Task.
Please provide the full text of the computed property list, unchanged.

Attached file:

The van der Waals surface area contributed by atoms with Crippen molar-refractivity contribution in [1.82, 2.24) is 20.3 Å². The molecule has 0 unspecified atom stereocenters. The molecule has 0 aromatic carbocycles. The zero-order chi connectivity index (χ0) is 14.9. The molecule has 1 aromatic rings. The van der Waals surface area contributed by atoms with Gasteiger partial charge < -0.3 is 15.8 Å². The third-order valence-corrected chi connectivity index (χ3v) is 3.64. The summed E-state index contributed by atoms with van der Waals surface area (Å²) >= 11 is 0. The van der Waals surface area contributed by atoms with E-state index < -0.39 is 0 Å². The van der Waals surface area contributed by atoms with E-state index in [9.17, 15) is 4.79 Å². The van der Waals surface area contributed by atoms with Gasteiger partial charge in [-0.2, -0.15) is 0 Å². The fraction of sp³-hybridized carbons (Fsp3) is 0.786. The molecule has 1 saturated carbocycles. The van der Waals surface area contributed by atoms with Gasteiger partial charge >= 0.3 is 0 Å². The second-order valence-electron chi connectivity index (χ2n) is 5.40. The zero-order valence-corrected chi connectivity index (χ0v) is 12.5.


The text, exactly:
The van der Waals surface area contributed by atoms with Crippen molar-refractivity contribution in [1.82, 2.24) is 20.3 Å². The molecule has 0 unspecified atom stereocenters. The molecule has 0 aromatic carbocycles. The zero-order chi connectivity index (χ0) is 14.9. The molecule has 1 aromatic rings. The van der Waals surface area contributed by atoms with Gasteiger partial charge < -0.3 is 15.8 Å². The third-order valence-corrected chi connectivity index (χ3v) is 3.64. The summed E-state index contributed by atoms with van der Waals surface area (Å²) >= 11 is 0. The van der Waals surface area contributed by atoms with E-state index < -0.39 is 0 Å². The van der Waals surface area contributed by atoms with E-state index in [9.17, 15) is 4.79 Å². The van der Waals surface area contributed by atoms with Gasteiger partial charge in [-0.2, -0.15) is 0 Å². The fraction of sp³-hybridized carbons (Fsp3) is 0.786. The molecule has 1 saturated carbocycles. The van der Waals surface area contributed by atoms with Gasteiger partial charge >= 0.3 is 0 Å². The second-order valence-electron chi connectivity index (χ2n) is 5.40. The zero-order valence-corrected chi connectivity index (χ0v) is 12.5.